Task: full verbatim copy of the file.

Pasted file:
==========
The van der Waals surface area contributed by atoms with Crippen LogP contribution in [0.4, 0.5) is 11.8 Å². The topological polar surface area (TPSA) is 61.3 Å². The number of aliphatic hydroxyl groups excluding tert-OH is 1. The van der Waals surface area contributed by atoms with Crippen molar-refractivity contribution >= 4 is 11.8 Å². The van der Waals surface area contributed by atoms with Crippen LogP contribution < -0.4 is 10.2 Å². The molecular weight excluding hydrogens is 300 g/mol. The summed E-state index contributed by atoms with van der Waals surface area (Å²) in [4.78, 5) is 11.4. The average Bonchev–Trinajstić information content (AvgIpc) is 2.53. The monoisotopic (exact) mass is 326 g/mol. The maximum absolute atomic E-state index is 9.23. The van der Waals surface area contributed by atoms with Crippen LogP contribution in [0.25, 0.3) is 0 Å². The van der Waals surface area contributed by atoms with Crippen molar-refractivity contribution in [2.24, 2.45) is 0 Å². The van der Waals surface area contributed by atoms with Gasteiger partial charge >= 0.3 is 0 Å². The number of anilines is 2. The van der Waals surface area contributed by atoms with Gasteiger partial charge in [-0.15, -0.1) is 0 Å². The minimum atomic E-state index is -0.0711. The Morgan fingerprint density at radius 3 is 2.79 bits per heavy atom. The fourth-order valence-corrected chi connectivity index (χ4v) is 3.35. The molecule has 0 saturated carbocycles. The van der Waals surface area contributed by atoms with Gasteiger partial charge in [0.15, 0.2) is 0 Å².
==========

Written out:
The van der Waals surface area contributed by atoms with Crippen LogP contribution in [0.4, 0.5) is 11.8 Å². The topological polar surface area (TPSA) is 61.3 Å². The number of aliphatic hydroxyl groups excluding tert-OH is 1. The van der Waals surface area contributed by atoms with Crippen molar-refractivity contribution >= 4 is 11.8 Å². The van der Waals surface area contributed by atoms with Crippen LogP contribution < -0.4 is 10.2 Å². The molecular weight excluding hydrogens is 300 g/mol. The summed E-state index contributed by atoms with van der Waals surface area (Å²) in [4.78, 5) is 11.4. The average Bonchev–Trinajstić information content (AvgIpc) is 2.53. The monoisotopic (exact) mass is 326 g/mol. The maximum absolute atomic E-state index is 9.23. The van der Waals surface area contributed by atoms with Crippen LogP contribution in [0.25, 0.3) is 0 Å². The van der Waals surface area contributed by atoms with Crippen molar-refractivity contribution in [2.24, 2.45) is 0 Å². The van der Waals surface area contributed by atoms with Gasteiger partial charge >= 0.3 is 0 Å². The number of anilines is 2. The van der Waals surface area contributed by atoms with Gasteiger partial charge in [-0.15, -0.1) is 0 Å². The minimum atomic E-state index is -0.0711. The Morgan fingerprint density at radius 3 is 2.79 bits per heavy atom. The fourth-order valence-corrected chi connectivity index (χ4v) is 3.35. The molecule has 0 saturated carbocycles. The van der Waals surface area contributed by atoms with Gasteiger partial charge in [0.15, 0.2) is 0 Å².